Drive by the 2300 block of Pennsylvania Avenue any summer night after 8 pm when the automatic timers turn the twinkle lights on, and you’ll spot a deck glowing like a pint-sized ocean liner cruising the night skies of the city. The deck, one of the city’s most eye-catching, sits atop Jim Trachtenberg’s stunning modern house crafted from two adjoining rowhouses.
If your invitation to this year’s Fourth of July party didn’t arrive, don’t worry. No one else got theirs either. Trachtenberg, host to an annual party that boasted perhaps the best views of the city’s fireworks over the Art Museum, is making the party even more exclusive this year: Just his fiancee Kathryn Miller and their immediate family. “After 35 years, I’ve retired my entertainment hat,” says Trachtenberg whose prime location, just yards from Mark di Suvero’s bright orange steel “Iroquois” sculpture, has even the local TV crews drooling for access.
Too bad for the rest of us because this deck, built to resemble the rear of a yacht, is a bit of eccentric charm on the roof of this double-wide house in the Art Museum area. Carefully constructed with espresso-colored African cedar wood, outfitted with authentic nautical lights, stainless steel railings, and even possessing a nod to a boat wheelhouse with a separate deck just big enough for some nautical flags and a captain’s chair, this is the ultimate urban getaway.
Trachtenberg bought the first house in 1977 and truly appreciated its desirable location when Pope John Paul II visited the city drawing millions to line Benjamin Franklin Parkway for a peek at the Popemobile. Through the decades, he’s enjoyed concerts, parades and fireworks along the Parkway from this sweet spot, not to mention the unobstructed view of the Art Museum from the master bedroom.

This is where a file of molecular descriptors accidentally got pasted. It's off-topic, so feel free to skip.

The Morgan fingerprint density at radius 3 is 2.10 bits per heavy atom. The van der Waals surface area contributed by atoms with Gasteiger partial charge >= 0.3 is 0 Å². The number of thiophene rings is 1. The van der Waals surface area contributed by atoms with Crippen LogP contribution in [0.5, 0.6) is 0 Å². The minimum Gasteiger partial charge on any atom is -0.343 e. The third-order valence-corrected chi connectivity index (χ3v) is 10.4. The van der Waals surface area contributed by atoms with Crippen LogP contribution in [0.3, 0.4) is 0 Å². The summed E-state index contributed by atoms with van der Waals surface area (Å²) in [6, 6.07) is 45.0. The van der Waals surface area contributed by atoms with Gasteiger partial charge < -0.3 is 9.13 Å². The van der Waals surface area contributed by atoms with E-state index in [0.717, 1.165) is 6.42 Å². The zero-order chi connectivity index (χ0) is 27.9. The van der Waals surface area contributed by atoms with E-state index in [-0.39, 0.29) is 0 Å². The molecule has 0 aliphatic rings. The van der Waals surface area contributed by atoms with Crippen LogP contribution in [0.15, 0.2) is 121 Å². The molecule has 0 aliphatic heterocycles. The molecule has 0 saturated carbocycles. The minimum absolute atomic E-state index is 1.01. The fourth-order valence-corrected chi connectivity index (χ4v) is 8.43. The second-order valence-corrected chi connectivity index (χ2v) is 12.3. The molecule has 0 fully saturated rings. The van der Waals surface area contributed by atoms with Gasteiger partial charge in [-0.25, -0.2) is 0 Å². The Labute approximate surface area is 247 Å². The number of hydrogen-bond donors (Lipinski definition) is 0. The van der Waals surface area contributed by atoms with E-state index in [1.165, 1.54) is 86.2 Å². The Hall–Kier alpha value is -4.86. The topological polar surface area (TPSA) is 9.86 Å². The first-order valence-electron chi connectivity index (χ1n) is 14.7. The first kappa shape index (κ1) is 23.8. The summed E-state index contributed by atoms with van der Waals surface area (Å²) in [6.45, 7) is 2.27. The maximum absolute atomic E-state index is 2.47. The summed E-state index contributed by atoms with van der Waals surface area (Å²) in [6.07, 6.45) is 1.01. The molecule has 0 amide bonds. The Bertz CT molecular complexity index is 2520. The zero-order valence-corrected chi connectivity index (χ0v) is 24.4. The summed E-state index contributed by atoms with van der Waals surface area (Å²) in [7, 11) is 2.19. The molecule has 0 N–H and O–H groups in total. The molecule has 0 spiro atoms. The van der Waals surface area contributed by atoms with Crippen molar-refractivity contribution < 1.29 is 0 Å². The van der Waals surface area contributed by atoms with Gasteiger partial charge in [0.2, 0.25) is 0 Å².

In 1998, he bought the neighboring property and then gutted both interiors, moved the front entrance to the side on Judson Street, and reworked the space using his design know-how honed through years of working at his family’s custom furniture manufacturing business, Tracey, Inc., located in Northern Liberties. The result is a sleek, contemporary domicile with a clever use of space reminiscent of a ship builder’s thoughtful efficiency. The rooms are all smartly designed for the ultimate flow of space and serenity. Miller’s green thumb, perhaps from her country girl Iowa roots, are in evidence in the home, from the healthy happy orchids found throughout to the beautifully landscaped exteriors.
Though the party has been put on hold this year, Trachtenberg at age 60, has a busy schedule of work and fun to keep. “I’m not done,” he says with a laugh. “Life is worth living, baby.”
Ooooooo. Rich peoples’ homes! How _hidden_ . . . from those of us not posh enough to be invited to the party.
Interesting shift in editorial tone. Has Hidden City started competing with Philly Mag for that much coveted plastic surgery advertising revenue?
With an attitude like that you will always never be invited. What a schmuck.
Wish I had gotten an invitation to that party!! When I lived in Old City a million years ago, there was a (admittedly not quite so nice) deck on top of my building. I loved going up there and seeing the decks all around me on neighboring buildings. You had no idea from street level that so much was going on up there! That is a truly hidden part of Philadelphia – thanks for highlighting it.